A.P. Moeller-Maersk A/S raised its full-year profit forecast after the company’s container-shipping line, the world’s largest, said earnings are rising because of higher freight volumes and lower costs.
Earnings excluding discontinued operations, impairment losses and divestment gains will total $4.5 billion compared with a previous forecast of $4 billion, Copenhagen-based Maersk said today in a statement. The stock rose the most in a year after the company said it’s planning its first share buyback.
Maersk Line, which transports about 15 percent of the world’s containers, has been battling industry overcapacity after a boom in ship orders that coincided with the global recession triggered the worst price slump since containerization became global in the 1970s. The unit also raised its 2014 forecast today, saying net operating profit after tax will “significantly” exceed last year’s $1.5 billion, versus a previous forecast of a figure “above” that level.
“It’s impressive that Maersk Line can continue to lower costs,” Jesper Langmack, head of investments at Copenhagen-based pension fund PFA, which owns about $450 million of Maersk stock, said in an e-mailed statement. “It’s certainly positive news that Maersk chooses to launch this share buyback. It’s a good signal that management constantly seeks to create value for shareholders.”
Maersk jumped as much as 5.6 percent, the steepest intraday gain since Aug. 16, 2013, and was trading up 4.7 percent at 14,140 kroner as of 11:52 a.m. in Copenhagen. The stock has risen 20 percent this year, compared with a 2 percent advance in the Stoxx Europe 600 Index.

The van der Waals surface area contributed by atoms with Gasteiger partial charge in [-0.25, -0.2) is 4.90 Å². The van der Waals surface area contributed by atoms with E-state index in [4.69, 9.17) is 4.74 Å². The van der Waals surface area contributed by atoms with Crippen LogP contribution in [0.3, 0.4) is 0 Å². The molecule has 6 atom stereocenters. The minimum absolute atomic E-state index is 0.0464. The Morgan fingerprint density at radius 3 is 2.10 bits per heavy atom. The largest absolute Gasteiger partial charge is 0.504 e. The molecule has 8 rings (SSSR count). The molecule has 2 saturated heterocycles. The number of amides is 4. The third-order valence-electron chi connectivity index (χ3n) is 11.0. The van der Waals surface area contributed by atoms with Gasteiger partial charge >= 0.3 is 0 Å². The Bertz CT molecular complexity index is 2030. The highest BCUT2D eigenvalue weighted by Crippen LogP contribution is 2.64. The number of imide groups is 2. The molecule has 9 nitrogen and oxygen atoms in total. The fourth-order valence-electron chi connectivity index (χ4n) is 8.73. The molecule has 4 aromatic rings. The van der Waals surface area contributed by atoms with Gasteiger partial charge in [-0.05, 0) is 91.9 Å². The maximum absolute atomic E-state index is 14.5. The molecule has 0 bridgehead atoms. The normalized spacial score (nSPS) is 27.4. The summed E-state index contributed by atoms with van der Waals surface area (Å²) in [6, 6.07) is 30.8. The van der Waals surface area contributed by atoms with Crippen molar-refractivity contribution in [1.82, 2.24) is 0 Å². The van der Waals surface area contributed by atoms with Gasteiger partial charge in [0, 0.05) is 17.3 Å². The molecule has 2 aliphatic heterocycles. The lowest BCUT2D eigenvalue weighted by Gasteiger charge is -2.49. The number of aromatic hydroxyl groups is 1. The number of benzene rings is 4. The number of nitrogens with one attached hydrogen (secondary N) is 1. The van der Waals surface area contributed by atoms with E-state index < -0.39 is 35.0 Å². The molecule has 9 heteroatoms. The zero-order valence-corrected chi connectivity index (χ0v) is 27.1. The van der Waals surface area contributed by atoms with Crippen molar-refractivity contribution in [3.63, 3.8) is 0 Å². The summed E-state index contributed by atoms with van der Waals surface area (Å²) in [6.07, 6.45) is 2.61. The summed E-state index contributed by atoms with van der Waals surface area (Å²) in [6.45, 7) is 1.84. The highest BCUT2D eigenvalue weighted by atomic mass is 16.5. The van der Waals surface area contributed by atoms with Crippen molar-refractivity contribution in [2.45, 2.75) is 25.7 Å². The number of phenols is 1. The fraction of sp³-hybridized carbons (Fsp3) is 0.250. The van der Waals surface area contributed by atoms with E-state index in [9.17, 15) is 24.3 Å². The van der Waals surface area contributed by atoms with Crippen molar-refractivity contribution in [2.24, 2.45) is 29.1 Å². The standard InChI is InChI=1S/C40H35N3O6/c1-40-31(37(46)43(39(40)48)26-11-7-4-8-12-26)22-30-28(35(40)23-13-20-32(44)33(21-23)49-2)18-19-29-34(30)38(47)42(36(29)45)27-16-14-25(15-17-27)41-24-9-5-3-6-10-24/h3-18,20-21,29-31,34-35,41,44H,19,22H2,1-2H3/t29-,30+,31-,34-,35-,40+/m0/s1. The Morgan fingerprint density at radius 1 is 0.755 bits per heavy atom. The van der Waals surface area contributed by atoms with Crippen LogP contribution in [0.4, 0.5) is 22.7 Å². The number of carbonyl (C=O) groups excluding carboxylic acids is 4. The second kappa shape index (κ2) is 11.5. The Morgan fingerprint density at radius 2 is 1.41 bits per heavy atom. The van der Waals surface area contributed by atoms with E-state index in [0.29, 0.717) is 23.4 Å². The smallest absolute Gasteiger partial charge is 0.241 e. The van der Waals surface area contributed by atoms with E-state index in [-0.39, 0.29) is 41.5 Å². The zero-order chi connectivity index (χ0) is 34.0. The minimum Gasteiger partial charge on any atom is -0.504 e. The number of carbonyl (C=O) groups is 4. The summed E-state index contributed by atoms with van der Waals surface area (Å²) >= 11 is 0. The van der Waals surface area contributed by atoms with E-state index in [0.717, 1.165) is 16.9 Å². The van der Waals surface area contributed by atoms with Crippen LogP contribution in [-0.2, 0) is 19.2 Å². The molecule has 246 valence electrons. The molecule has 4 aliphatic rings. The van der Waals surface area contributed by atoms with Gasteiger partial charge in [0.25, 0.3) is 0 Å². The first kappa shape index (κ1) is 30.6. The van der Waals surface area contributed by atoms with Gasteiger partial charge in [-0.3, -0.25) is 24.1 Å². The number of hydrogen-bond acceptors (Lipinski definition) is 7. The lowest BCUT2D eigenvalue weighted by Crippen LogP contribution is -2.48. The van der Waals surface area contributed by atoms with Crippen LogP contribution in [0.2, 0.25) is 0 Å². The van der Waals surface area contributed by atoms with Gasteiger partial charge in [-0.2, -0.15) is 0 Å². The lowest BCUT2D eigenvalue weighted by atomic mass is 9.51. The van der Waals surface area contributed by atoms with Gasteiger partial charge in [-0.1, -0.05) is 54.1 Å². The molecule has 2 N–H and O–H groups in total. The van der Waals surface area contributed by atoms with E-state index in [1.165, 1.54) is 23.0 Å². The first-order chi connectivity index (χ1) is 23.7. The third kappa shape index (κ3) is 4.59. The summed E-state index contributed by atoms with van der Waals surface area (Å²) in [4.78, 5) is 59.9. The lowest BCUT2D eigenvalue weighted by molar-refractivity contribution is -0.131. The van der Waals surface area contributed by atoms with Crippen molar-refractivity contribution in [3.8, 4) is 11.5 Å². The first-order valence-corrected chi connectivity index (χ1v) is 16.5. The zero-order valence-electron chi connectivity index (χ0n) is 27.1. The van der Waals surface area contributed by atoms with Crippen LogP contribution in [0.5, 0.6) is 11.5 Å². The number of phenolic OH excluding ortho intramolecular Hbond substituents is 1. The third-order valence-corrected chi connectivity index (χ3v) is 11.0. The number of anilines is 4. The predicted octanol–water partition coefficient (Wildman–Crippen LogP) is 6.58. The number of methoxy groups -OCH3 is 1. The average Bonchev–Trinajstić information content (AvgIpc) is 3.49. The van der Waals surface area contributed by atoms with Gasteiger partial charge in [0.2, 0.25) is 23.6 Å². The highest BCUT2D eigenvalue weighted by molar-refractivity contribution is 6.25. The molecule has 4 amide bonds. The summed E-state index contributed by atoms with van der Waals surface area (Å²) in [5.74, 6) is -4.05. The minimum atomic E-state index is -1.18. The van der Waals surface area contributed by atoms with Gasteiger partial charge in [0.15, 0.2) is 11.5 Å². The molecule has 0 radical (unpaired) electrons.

The company will buy back shares for about $1 billion in the next 12 months as Maersk’s capital structure is “almost too strong,” Chief Executive Officer Nils Smedegaard Andersen said in a Bloomberg Television interview. It will be the first “formalized” buyback in the company’s 110-year history, and it won’t reduce dividend payments, he said.
“We find it highly positive that they show clear commitment to return on capital and distribution of this to shareholders through share buybacks and dividends,” Frode Moerkedal, an analyst at RS Platou Markets, said in a report to clients, reiterating a buy recommendation on the stock.
Supply and demand in the container market will continue to be unbalanced in the short and medium term because some shipping lines are still “too aggressive” in adding capacity, CEO Andersen said.
Second-quarter earnings before interest, tax, depreciation and amortization rose 9 percent to $3.09 billion, beating the $3.05 billion median estimate of four analysts surveyed by Bloomberg News. Maersk Line’s net operating profit after tax jumped 24 percent to $547 million. Volume increased 6.6 percent, while costs declined by 4.4 percent in the quarter.
“We expect the container market recovery will drive the stock over the next three years with the container market at its trough,” analysts at DnB Markets, including Nicolay Dyvik, said in a note to clients, sticking to a buy recommendation.
Maersk also raised profit forecasts for its oil-exploration and port-terminal divisions.
The oil unit, which posted a $1.7 billion writedown on its Brazilian assets last month, will report an underlying profit in 2014 in “line with” last year’s $1 billion, compared with a previous forecast for declining earnings, Maersk said. Profit will be helped by higher oil prices, which Maersk says it sees at $108 per barrel compared with $104 a barrel previously.